Related posts:

20 comments:

Anonymous said...

There is a much bigger hero than the Aurora hero: Satwant Singh Kaleka, a man from India. Kaleka gave his life stopping the gunman and saving dozens of lives. Satwant is the father of the Emmy Award Winner, Amardeep Singh Kaleka. Amardeep forgave the gunman. Kaleka is a hero and a legend out of the Commonwealth of Nations.

Brian Gill said...

Anonymous,

First, sorry about taking so long to catch up on comments.

Second, thank you for bringing Satwant Singh Kaleka to my attention. There's a pretty good article about his actions here: "Sikh temple's president hailed a 'hero,' dies defending worshipers from gunman," FoxNews.com (August 06, 2012).

Finally, I hope my failure to discuss actions at the temple in Wisconsin in a discussion of a shooting in Colorado is not perceived as an effort to minimize the importance of what happened in Oak Creek, Wisconsin.

I've mentioned the Oak Creek temple shootings a few times: but see that I failed to discuss the heroic acts of Satwant Singh Kaleka.

Previous posts, regarding murder at a Sikh temple:

"Sikhs, Catholics, and Prayer; Evangelization; and Exploring Mars"
(Particularly Sikhs, Catholics, Prayer, and Hate)
(August 10, 2012)

"Murder at a Sikh Temple: Why I Care"

(August 9, 2012)

"Wisconsin: Dead Sikhs; Disrupted Lives"

(August 5, 2012)

Anonymous said...

Kaleka was a hero on the 100th anniversary of the 1st Sikh Temple ever in the United States! Gurjit and Gurmeet forgave the gunman and remember that!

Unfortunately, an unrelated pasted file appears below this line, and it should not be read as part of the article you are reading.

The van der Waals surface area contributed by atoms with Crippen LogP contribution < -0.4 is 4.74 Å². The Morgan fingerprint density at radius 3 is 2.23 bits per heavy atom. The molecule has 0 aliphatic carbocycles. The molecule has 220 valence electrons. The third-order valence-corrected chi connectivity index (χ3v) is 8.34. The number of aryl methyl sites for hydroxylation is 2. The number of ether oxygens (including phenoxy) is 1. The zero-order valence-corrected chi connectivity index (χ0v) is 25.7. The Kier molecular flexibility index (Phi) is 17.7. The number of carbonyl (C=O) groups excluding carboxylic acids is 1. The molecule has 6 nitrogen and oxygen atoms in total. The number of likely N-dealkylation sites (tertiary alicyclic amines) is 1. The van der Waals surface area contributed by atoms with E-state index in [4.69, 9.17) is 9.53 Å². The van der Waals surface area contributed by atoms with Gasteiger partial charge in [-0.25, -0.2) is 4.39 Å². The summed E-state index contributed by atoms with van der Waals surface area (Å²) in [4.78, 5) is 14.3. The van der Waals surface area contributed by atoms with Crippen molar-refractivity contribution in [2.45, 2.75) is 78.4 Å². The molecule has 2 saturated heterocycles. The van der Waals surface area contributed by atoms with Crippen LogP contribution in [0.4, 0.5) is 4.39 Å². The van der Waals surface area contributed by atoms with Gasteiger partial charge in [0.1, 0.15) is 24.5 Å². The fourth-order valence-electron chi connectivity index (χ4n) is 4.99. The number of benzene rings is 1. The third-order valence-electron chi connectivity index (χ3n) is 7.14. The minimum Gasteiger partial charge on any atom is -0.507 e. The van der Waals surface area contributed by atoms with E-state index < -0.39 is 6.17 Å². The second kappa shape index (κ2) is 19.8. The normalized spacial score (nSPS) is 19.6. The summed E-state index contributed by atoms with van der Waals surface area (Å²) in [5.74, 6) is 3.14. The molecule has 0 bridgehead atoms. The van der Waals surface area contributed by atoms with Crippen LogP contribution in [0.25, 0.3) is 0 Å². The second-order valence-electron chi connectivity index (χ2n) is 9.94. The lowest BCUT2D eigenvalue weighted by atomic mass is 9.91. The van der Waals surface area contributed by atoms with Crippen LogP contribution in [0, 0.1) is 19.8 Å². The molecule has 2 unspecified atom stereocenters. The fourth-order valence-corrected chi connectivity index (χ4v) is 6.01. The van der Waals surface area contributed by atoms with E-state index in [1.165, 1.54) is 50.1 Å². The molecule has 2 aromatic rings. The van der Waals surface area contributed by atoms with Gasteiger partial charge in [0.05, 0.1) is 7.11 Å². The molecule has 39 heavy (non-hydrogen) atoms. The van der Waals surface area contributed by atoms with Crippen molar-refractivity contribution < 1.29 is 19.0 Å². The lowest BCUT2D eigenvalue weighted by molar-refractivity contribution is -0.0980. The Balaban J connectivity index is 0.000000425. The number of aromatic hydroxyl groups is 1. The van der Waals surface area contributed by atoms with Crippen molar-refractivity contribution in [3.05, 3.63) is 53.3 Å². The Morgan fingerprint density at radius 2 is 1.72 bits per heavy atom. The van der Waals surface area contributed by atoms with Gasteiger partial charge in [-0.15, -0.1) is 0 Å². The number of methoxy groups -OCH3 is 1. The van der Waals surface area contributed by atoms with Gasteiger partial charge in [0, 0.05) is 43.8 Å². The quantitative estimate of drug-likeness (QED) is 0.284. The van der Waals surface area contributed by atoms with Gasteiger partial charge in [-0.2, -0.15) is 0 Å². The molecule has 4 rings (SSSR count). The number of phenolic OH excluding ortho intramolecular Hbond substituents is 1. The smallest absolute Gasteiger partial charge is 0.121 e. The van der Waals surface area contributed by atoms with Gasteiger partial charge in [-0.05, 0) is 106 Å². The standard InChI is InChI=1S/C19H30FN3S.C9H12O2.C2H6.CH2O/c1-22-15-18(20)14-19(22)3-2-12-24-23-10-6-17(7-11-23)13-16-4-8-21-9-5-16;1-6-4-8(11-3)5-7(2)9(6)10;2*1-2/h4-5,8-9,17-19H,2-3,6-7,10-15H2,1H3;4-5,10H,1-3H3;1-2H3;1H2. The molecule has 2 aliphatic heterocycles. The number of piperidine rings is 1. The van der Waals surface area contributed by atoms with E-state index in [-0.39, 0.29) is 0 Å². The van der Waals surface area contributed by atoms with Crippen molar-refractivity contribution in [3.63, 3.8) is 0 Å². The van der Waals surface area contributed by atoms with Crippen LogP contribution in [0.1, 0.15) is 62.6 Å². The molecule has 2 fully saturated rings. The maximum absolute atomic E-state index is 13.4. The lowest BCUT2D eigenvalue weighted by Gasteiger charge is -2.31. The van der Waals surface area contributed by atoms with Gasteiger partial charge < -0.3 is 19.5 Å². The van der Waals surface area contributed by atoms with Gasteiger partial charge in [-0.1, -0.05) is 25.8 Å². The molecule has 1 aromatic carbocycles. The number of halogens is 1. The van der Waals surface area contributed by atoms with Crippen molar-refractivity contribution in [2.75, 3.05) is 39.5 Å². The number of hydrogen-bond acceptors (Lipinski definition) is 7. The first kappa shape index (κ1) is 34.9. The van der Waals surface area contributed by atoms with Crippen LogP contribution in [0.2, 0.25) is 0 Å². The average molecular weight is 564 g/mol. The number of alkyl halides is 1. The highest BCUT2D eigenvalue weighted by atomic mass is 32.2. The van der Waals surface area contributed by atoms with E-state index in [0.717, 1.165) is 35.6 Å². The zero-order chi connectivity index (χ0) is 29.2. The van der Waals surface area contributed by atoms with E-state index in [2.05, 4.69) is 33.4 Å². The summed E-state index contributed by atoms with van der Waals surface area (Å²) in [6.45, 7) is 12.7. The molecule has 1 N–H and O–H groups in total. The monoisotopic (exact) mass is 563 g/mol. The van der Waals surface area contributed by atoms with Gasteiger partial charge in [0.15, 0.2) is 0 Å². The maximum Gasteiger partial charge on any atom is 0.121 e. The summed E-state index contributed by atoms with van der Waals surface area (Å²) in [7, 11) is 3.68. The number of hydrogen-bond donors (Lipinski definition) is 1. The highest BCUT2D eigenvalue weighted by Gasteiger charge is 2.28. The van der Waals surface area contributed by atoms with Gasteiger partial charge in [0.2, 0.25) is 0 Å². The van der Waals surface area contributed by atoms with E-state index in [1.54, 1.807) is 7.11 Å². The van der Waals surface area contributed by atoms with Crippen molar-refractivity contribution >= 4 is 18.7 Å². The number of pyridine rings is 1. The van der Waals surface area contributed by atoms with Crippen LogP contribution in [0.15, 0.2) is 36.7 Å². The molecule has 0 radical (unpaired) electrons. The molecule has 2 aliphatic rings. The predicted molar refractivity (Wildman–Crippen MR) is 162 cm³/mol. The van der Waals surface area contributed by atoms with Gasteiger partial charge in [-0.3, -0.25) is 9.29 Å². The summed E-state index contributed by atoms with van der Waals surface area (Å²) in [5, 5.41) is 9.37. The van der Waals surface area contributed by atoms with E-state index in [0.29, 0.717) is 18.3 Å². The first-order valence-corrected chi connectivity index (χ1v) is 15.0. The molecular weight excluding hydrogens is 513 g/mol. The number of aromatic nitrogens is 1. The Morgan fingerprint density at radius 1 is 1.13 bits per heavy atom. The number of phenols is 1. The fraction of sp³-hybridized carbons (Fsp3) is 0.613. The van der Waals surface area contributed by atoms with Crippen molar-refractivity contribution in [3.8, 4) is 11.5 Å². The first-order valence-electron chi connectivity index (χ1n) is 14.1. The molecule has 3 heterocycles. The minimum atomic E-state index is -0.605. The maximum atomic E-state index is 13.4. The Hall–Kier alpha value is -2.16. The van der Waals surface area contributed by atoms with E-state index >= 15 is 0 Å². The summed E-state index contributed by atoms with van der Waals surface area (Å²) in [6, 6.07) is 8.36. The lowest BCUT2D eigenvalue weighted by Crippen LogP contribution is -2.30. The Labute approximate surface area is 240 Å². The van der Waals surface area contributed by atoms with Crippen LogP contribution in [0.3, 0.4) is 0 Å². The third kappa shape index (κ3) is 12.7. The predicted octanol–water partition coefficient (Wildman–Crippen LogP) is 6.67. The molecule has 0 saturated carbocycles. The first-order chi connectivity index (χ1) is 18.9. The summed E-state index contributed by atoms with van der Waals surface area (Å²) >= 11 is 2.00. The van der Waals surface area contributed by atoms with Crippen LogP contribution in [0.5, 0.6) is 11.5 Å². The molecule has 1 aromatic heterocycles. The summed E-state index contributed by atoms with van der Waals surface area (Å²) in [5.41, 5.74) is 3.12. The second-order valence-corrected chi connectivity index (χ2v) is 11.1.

Brian Gill said...

Anonymous,

Thank you for your reminder.

Forgiveness - particularly for someone who has deeply wronged the person who is doing the forgiving - is difficult. And, of course, a good thing to do.

I remember: and repeat links which I posted earlier.

* "Sikh temple's president hailed a 'hero,' dies defending worshipers from gunman," FoxNews.com (August 06, 2012)

* "Sikhs, Catholics, and Prayer; Evangelization; and Exploring Mars"
(Particularly Sikhs, Catholics, Prayer, and Hate)
(August 10, 2012)

* "Murder at a Sikh Temple: Why I Care"
(August 9, 2012)

* "Wisconsin: Dead Sikhs; Disrupted Lives"
(August 5, 2012)

Anonymous said...

It is possible that some of the victims forgave the gunman Douglas Arthur Mozingo (a descendant of a Virginia Slave!).

Mozingo took his own life before trial.

Anonymous said...

I discovered two people who forgave the Sandy Hook gunman (the gunman's last name as the same last name as the singer and the Woody Woodpecker creator's real family name, Lanza): Robert K. Parker and Daniel A. Ray. The hero, Dawn Lafferty Hochsprung, her husband is going to hang it up because it is hard for him.

Anonymous said...

There are so many heroes on that day:
Dawn Alys (Lafferty) Hochsprung, Rachel Marie D'Avino, Anne Marie (McGowan) Murphy, Lauren Gabrielle Rousseau, Mary Joe (Greene)Sherlach, Victoria Leigh Soto, and Jesse McCord Lewis died a heroes! There are more heroes besides them, Ted Varga (an Hungarian-American) Yvonne Cech (a Greek American), Janet Vollmer, Rick Thorne, Aiden Licata, Maryrose Kristopik, Mary Ann Jacob, Laura Feinstein, Abby Clements, and Kaitlin Roig! So does Gene Rosen, to boot!

Anonymous said...

Now, there are only two people (I found so far) who forgave Adam Peter Lanza: Robbie Parker and Daniel Ray. Please forget about Adam Lanza! Think about the good Lanzas: Mario Lanza (the singer), and Walter Lanza (the Woody Woodpecker guy!).

Anonymous said...